A few of months ago my mom and I came across the perfect crafting table while we were at Ikea:

It has two drop-leaves that make the table go from 10 inches wide to 60 inches wide.  It was a perfect space-saving solution, but my only problem was I didn’t have a spot where I could both store it and use it.  Then it hit me, I could install wheels to it and make it more mobile.  I had never put casters on anything before and the idea intimidated me quite a bit.

After I purchased the table, it sat in pieces in my garage for a couple of months.  The idea of installing casters was such a daunting task in my mind.  Finally yesterday, on a whim, I got inspired to put the table together.  It was extremely easy to assemble.  Once it was completed, I realized that I would really need to install casters if I wanted to use it at all.  Off to the hardware store I went.

[Before you go to the hardware store, it is helpful to know how much your item weighs so you can get the proper casters]

I found the casters in the same aisle as door hinges, chains and locks.  They had everything from super heavy-duty  to light weight casters.  I knew what I needed was considered lightweight.  My piece of furniture weighed about 100 lbs, so I made sure to get casters that could support that amount of weight.  The maximum supported weight should be located near the bar code, on the package itself or on the display shelf.  The casters I chose came in a set of two and cost less than $4 per pack.  I had to get 3 packs total because I knew I had to put casters on the leaf support legs as well.

Back at home my adventure began!



The first thing I did was flip the table upside down.  If you have a table similar to mine, be careful of the drop-leaves dropping!  I wasn’t thinking when I flipped over mine and almost took out some door molding.


Next, place your shiny new caster on top of the leg and decide how you would like it situated.  Placing it as centered as possible will get you the most stability.


Mark the center of the holes with a pencil.  These will be your drilling guides.


You will need wood screws to attach the casters to the legs.  I decided to use random sheet metal screws I already had.  When buying screws, I would suggest buying ones shorter than what I used.  Maybe around an inch long?  They can be thinner as well.  This will help prevent any cracking or splitting of the wood during installation.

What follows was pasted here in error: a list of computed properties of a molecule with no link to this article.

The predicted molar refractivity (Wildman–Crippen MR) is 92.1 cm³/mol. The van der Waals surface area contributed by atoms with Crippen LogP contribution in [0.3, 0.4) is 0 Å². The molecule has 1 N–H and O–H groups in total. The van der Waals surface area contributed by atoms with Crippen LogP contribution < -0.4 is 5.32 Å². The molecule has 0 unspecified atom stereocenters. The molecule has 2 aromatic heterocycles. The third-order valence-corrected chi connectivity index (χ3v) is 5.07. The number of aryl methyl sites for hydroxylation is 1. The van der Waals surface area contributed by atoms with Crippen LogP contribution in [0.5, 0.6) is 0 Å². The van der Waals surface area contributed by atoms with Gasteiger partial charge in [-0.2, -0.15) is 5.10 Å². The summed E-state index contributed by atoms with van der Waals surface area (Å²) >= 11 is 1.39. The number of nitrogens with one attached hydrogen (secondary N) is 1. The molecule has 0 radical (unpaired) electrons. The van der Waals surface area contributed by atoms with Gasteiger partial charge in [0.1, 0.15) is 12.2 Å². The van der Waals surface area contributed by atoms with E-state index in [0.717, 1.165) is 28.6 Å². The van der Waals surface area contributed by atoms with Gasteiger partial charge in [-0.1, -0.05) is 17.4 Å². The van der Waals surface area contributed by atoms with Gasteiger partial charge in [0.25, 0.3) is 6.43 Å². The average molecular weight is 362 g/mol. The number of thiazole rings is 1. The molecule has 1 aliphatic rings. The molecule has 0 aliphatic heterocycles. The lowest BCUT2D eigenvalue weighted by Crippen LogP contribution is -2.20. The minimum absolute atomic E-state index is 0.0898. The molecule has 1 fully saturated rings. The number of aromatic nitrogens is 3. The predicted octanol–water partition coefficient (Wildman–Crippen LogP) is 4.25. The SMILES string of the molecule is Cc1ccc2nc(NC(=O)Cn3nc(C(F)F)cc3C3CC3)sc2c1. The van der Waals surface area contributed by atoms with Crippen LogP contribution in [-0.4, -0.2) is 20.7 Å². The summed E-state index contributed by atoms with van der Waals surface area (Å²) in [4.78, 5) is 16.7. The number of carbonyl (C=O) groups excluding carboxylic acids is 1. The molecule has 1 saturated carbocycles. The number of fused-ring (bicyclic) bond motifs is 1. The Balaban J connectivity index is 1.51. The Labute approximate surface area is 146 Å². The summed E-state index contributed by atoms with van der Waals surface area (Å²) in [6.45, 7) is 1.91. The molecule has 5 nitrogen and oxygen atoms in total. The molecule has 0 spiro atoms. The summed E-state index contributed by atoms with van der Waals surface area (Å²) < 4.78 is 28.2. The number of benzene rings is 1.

Drilling the Holes

Time to decide on which drill bit to use!  The rule is that you want the drill bit to be as large as the smallest part of your screw.  If you’re not sure, go smaller rather than larger.  You can always increase the drill bit size, but once you make a hole too large for the screw, you’re out of luck.


Once I compared my screw and my drill bits, I decided on the 1/8th bit.



Let the drilling process begin!  Carefully, start drilling your holes and make sure to keep the bit straight up and down.  If the hole is drilled at an angle, your screw will want to go in at an angle too.


Complete the same process on the rest of the legs.



 Line up the caster’s holes with the holes on the leg.  Using a screwdriving bit, drive the screws into the pre-made holes until there is about a 1/4 inch of space between the screw and the base of the caster.

Now, one by one, tighten each screw completely.  A good rule is to tighten the most opposite screw from the one you just tightened.  For example: if you last tightened the screw in the front, tighten the screw in the back next.  This helps make sure everything is properly aligned and tightened evenly.


In the photo below, you will notice that the caster on top is only secured with two screws.  The leg is the leaf-support leg and is narrower than the rest of the legs.  I decided since I had four other legs with properly installed casters, I could install these casters with just two screws.

I made sure to place the caster so the leg would rest on as much of the caster base as possible.

After installation, these casters felt just as secure as the rest.


The Finished Product

Shiny new wheels!



I did run across a couple of things that I might have done differently:

  1. Like I mentioned before, the screws I used were not the most ideal.  I should have used shorter and thinner wood screws.  The larger screws were overkill and unnecessarily stressed the wood.
  2. While the casters I installed do work, I wonder if they would work better if I had gone with a larger, more heavy-duty version.  Currently, it takes a bit of force to get them going, but that may be an issue with the pile of carpet I have [and the fact the table is 100 lbs].

Also, as a warning:  While drilling holes and driving screws, the drill bit/screw will become extremely hot from friction!  Do not touch them immediately after use!  [Ask me how I know]


2 thoughts on “Installing Casters on Furniture :: How To

  1. I was just asking my carpentry-savvy co-worker if it would be reasonable to add my own casters to a kitchen island/table that didn’t already have them. He said yes, and you’ve proven his judgement. Love this.

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